The young man majored in electronics in college but eventually found his real passion — teaching math and science. He worked as a teaching assistant at a high school and attended college at night, Rivard said, noting that like that young man, Waterville seniors are resilient — although they may not realize it now.


The seniors, he said, have gone through a lot because of the COVID-19 pandemic, but that will not define them.

“What you are made of defines you,” he said. “Think about this: It is the same boiling water that will harden an egg and soften a potato.”

Rivard said his favorite flower is the sunflower, because it is tenacious, grows big and tall and is always turning to follow the sun across the sky.

Waterville Senior High School graduates celebrate during the commencement ceremony Thursday evening at the lot at Central Maine Motors Auto Group in Waterville. Michael G. Seamans/Morning Sentinel

When there is no sun, he said, “they turn toward each other and share their energy.”

Rivard then told the seniors they have already made the world a better place — and will continue to do so.

“That young man in the story,” Rivard said, his voice breaking with emotion, “did not let that car accident define him. Now, 40 years later, he’s standing before you, retiring with you as you graduate. He is optimistic about our future because he knows it is in great hands. Yours. Thank you.”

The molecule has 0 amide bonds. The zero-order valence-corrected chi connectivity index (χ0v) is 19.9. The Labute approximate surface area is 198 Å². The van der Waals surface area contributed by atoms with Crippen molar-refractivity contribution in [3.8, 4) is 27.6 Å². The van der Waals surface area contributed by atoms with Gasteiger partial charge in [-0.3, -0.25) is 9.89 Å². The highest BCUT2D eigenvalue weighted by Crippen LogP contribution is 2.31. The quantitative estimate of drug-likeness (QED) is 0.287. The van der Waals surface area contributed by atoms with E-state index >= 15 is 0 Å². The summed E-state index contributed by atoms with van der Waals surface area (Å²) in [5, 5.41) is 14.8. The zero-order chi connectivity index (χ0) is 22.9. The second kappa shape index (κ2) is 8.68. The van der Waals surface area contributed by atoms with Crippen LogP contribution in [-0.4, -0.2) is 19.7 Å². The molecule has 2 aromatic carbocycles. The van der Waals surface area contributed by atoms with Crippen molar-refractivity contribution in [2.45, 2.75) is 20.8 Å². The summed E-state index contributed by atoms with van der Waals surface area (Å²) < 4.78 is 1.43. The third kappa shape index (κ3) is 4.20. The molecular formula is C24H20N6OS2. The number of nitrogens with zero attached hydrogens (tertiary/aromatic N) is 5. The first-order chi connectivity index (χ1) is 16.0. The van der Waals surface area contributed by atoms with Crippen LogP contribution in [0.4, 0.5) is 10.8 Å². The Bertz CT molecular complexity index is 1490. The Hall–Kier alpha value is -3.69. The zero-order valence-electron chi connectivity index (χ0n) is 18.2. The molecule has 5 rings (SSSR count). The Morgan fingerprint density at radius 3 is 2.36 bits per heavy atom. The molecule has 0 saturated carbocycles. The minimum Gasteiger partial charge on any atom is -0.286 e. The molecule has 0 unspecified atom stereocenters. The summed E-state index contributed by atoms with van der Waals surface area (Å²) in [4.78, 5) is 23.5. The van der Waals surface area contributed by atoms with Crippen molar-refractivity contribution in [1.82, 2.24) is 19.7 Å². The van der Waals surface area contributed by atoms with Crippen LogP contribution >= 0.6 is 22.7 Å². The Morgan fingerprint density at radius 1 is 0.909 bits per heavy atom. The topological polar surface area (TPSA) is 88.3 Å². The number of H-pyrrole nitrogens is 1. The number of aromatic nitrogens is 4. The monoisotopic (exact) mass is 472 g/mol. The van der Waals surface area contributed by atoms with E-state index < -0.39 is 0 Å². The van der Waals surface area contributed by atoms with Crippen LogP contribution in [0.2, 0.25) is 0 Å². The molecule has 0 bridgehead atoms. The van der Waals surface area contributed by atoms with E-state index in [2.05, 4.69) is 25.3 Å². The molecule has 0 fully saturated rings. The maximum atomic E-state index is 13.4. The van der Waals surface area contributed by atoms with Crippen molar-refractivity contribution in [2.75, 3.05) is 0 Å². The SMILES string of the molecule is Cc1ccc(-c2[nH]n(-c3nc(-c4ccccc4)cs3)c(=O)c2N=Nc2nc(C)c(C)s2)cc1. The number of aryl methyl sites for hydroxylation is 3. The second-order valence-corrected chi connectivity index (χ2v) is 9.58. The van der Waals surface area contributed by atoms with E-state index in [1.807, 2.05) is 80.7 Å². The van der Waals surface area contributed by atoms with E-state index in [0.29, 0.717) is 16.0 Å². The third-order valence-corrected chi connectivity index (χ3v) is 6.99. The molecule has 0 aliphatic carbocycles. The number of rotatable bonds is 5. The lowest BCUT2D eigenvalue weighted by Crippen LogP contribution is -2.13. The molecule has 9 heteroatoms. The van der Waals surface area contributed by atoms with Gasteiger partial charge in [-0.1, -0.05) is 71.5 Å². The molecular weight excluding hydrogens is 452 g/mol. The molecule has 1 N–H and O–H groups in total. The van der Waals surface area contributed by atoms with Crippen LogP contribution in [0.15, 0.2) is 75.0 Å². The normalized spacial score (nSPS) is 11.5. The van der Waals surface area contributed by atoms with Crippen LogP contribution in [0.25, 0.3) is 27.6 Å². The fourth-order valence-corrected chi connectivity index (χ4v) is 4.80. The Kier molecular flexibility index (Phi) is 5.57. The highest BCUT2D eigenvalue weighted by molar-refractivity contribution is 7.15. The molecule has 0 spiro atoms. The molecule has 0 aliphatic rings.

Rivard’s speech drew loud applause and cheers, and prompted many to honk their horns.

Pinnette thanked Rivard for doing so much for the senior class, the school and the community.

“We will never forget the positive impact you have made in so many of our lives,” she said.

Before leaving the high school parking lot prior to graduation, seniors sat inside vehicles with their families, lining up for the parade of cars.

Senior Amaryllis Charles, 18, drove a van whose hood sported a large, handcrafted graduation cap with flowers made by her mother, Katie Tredeau.

Charles said she might take a year off after graduating to get a job and an apartment, before applying to colleges to study political science or art.


“I’m anxious,” she said, “but I’m just glad high school is over, and so grateful we get to have a ceremony and everything gets wrapped up.

Tredeau said she is proud of her daughter.

“She’s an activist and artist, and she really participated in so much — soccer and track and the Latin Club, and drama, and she was in ‘Grease,'” Tredeau said. “I’m just so proud of her and I know she’ll do amazing things in the future. She’s a strong advocate for others and has an amazing heart.”

Madaya Kavis, 18, was with her parents and other family members inside another vehicle, whose back window bore the words, “Congrats, Madaya, you did it!”

“I’m so excited,” Kavis said. “I’m going to nursing school — University of Maine (at) Augusta. I want to be a trauma nurse.”

She said she felt the graduating class, school and educators had made the most of a difficult situation by planning the parade of vehicles and the graduation ceremony at Central Maine Motors Auto Group.

“I think that they tried their hardest,” she said, “and were able to pull this off for us, which is really nice.”

Kavis and her parents, Amanda and Daniel Evans, said Kavis had a tough time with medical issues while in high school. She overcame a lot and was resilient.

Proudly, they said Kavis, a softball player since fourth grade, was the only freshman in her class to make the varsity team.